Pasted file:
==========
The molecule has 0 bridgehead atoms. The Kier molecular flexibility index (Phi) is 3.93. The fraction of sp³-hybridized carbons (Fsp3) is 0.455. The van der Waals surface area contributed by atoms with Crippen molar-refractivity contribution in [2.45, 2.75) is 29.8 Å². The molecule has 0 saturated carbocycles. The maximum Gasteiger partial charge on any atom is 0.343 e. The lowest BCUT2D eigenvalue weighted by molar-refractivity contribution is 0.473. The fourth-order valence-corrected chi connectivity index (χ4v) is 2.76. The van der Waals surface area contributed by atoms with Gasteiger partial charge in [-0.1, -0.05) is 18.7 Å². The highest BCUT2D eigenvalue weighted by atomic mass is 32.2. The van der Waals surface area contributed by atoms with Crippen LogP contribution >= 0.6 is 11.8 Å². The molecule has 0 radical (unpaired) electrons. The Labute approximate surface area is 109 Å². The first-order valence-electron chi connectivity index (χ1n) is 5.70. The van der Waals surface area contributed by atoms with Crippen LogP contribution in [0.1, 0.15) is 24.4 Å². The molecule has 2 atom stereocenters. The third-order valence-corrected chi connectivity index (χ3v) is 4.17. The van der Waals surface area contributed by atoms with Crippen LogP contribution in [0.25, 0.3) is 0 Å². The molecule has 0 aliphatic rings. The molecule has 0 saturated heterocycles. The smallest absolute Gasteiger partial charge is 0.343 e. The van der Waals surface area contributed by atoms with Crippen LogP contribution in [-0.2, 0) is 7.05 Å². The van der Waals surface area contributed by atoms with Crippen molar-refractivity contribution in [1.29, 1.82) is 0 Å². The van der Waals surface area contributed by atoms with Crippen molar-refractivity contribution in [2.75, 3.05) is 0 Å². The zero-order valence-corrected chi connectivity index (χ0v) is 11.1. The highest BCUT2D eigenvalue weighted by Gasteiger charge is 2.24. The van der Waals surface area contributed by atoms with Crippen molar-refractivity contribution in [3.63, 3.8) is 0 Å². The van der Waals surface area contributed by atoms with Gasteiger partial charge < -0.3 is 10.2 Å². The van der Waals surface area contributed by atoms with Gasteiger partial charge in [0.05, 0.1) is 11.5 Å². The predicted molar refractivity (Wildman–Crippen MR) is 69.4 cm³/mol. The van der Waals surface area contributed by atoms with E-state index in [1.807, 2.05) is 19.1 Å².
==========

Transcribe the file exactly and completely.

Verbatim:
The molecule has 0 bridgehead atoms. The Kier molecular flexibility index (Phi) is 3.93. The fraction of sp³-hybridized carbons (Fsp3) is 0.455. The van der Waals surface area contributed by atoms with Crippen molar-refractivity contribution in [2.45, 2.75) is 29.8 Å². The molecule has 0 saturated carbocycles. The maximum Gasteiger partial charge on any atom is 0.343 e. The lowest BCUT2D eigenvalue weighted by molar-refractivity contribution is 0.473. The fourth-order valence-corrected chi connectivity index (χ4v) is 2.76. The van der Waals surface area contributed by atoms with Gasteiger partial charge in [-0.1, -0.05) is 18.7 Å². The highest BCUT2D eigenvalue weighted by atomic mass is 32.2. The van der Waals surface area contributed by atoms with Crippen LogP contribution >= 0.6 is 11.8 Å². The molecule has 0 radical (unpaired) electrons. The Labute approximate surface area is 109 Å². The first-order valence-electron chi connectivity index (χ1n) is 5.70. The van der Waals surface area contributed by atoms with Crippen LogP contribution in [0.1, 0.15) is 24.4 Å². The molecule has 2 atom stereocenters. The third-order valence-corrected chi connectivity index (χ3v) is 4.17. The van der Waals surface area contributed by atoms with Crippen LogP contribution in [0.25, 0.3) is 0 Å². The molecule has 0 aliphatic rings. The molecule has 0 saturated heterocycles. The smallest absolute Gasteiger partial charge is 0.343 e. The van der Waals surface area contributed by atoms with Crippen LogP contribution in [-0.2, 0) is 7.05 Å². The van der Waals surface area contributed by atoms with Crippen molar-refractivity contribution in [1.29, 1.82) is 0 Å². The van der Waals surface area contributed by atoms with Crippen molar-refractivity contribution in [2.75, 3.05) is 0 Å². The zero-order valence-corrected chi connectivity index (χ0v) is 11.1. The highest BCUT2D eigenvalue weighted by Gasteiger charge is 2.24. The van der Waals surface area contributed by atoms with Crippen molar-refractivity contribution in [3.63, 3.8) is 0 Å². The van der Waals surface area contributed by atoms with Gasteiger partial charge < -0.3 is 10.2 Å². The van der Waals surface area contributed by atoms with Gasteiger partial charge in [0.05, 0.1) is 11.5 Å². The predicted molar refractivity (Wildman–Crippen MR) is 69.4 cm³/mol. The van der Waals surface area contributed by atoms with E-state index in [1.807, 2.05) is 19.1 Å².